MMMR From a Frequency Table
Not What You Expect
I've met so many students over the years who memorized "steps" they to find mean, median, mode and range and then made some serious errors when faced with the data presented in a way they weren't expecting- on a frequency table. Don't be that guy!
Be VERY, VERY careful. Frequency tables are a way to organize REPEATED DATA, but students have a very bad habit of ignoring that when trying to compute mean, median, and range. Remember that ALL items must be accounted for when you use the measures of central tendency. There are a few implications of that!
You MUST account for repetition when computing the total for the first step of a mean problem. MULTIPLY the frequency times the data item and then add to get the true total of the datas. Be sure you divide by the actual total of the data (ie the total of the frequency column), instead of the number of rows in your table.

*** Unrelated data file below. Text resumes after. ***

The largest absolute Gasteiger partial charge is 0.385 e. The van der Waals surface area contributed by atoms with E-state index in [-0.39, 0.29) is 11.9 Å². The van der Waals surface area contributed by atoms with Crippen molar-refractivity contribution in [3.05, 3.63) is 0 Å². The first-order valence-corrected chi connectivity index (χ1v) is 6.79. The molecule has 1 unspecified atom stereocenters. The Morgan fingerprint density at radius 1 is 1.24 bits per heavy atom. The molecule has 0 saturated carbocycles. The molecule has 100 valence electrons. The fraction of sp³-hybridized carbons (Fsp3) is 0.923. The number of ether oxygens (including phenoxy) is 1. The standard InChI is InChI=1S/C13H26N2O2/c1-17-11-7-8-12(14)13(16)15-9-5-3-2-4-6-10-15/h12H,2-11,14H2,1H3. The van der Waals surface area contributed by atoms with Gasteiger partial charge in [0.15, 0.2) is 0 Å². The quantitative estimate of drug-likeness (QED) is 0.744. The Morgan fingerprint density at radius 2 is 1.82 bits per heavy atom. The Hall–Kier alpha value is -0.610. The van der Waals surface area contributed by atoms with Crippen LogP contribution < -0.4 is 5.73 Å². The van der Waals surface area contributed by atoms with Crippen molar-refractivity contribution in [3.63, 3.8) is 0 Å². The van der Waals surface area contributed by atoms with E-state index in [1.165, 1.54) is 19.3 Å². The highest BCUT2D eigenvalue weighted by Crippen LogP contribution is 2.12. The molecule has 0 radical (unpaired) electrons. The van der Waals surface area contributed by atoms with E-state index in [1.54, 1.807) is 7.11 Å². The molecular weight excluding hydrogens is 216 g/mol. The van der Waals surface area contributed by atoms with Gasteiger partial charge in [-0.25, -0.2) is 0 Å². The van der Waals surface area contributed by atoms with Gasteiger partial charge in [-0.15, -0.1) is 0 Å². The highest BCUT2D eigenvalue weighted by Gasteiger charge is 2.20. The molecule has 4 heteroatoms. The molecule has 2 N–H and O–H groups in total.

The median can get REALLY tricky, because the center of the data set is NOT the same as the centermost line of the table. Again, you must account for repetition when finding the centermost item in the data set.
Watch the Virtual GED Class video below for a complete explanation and tons of worked example problems.
Use the Khan Academy Exercises below to practice finding mean and median from data displays, including frequency charts.
NEED MORE EXAMPLES?
Advanced Median 1